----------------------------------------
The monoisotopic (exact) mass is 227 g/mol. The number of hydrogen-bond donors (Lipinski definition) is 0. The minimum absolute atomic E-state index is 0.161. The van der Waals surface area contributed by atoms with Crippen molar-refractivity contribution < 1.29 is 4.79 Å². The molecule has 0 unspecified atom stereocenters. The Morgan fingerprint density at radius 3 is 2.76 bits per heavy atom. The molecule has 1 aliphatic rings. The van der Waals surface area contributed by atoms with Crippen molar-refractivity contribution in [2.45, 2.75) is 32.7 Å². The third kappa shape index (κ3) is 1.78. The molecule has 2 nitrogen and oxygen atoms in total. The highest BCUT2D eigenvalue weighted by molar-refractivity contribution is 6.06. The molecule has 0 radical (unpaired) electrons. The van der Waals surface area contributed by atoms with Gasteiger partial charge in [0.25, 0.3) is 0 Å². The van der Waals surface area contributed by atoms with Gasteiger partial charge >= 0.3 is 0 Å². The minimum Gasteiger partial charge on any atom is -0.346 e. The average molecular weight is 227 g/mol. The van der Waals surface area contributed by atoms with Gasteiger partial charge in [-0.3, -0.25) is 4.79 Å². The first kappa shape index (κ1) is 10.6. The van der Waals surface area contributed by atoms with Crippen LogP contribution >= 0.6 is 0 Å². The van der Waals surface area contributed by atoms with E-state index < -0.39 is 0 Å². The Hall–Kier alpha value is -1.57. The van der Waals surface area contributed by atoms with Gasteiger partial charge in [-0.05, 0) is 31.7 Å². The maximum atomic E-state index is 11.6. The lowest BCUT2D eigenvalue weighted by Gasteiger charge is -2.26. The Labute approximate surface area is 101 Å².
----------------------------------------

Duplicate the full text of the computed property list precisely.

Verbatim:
The monoisotopic (exact) mass is 227 g/mol. The number of hydrogen-bond donors (Lipinski definition) is 0. The minimum absolute atomic E-state index is 0.161. The van der Waals surface area contributed by atoms with Crippen molar-refractivity contribution < 1.29 is 4.79 Å². The molecule has 0 unspecified atom stereocenters. The Morgan fingerprint density at radius 3 is 2.76 bits per heavy atom. The molecule has 1 aliphatic rings. The van der Waals surface area contributed by atoms with Crippen molar-refractivity contribution in [2.45, 2.75) is 32.7 Å². The third kappa shape index (κ3) is 1.78. The molecule has 2 nitrogen and oxygen atoms in total. The highest BCUT2D eigenvalue weighted by molar-refractivity contribution is 6.06. The molecule has 0 radical (unpaired) electrons. The van der Waals surface area contributed by atoms with Gasteiger partial charge in [0.25, 0.3) is 0 Å². The van der Waals surface area contributed by atoms with Gasteiger partial charge >= 0.3 is 0 Å². The minimum Gasteiger partial charge on any atom is -0.346 e. The average molecular weight is 227 g/mol. The van der Waals surface area contributed by atoms with Gasteiger partial charge in [-0.3, -0.25) is 4.79 Å². The first kappa shape index (κ1) is 10.6. The van der Waals surface area contributed by atoms with Crippen LogP contribution >= 0.6 is 0 Å². The van der Waals surface area contributed by atoms with E-state index < -0.39 is 0 Å². The Hall–Kier alpha value is -1.57. The van der Waals surface area contributed by atoms with Gasteiger partial charge in [-0.05, 0) is 31.7 Å². The maximum atomic E-state index is 11.6. The lowest BCUT2D eigenvalue weighted by Gasteiger charge is -2.26. The Labute approximate surface area is 101 Å².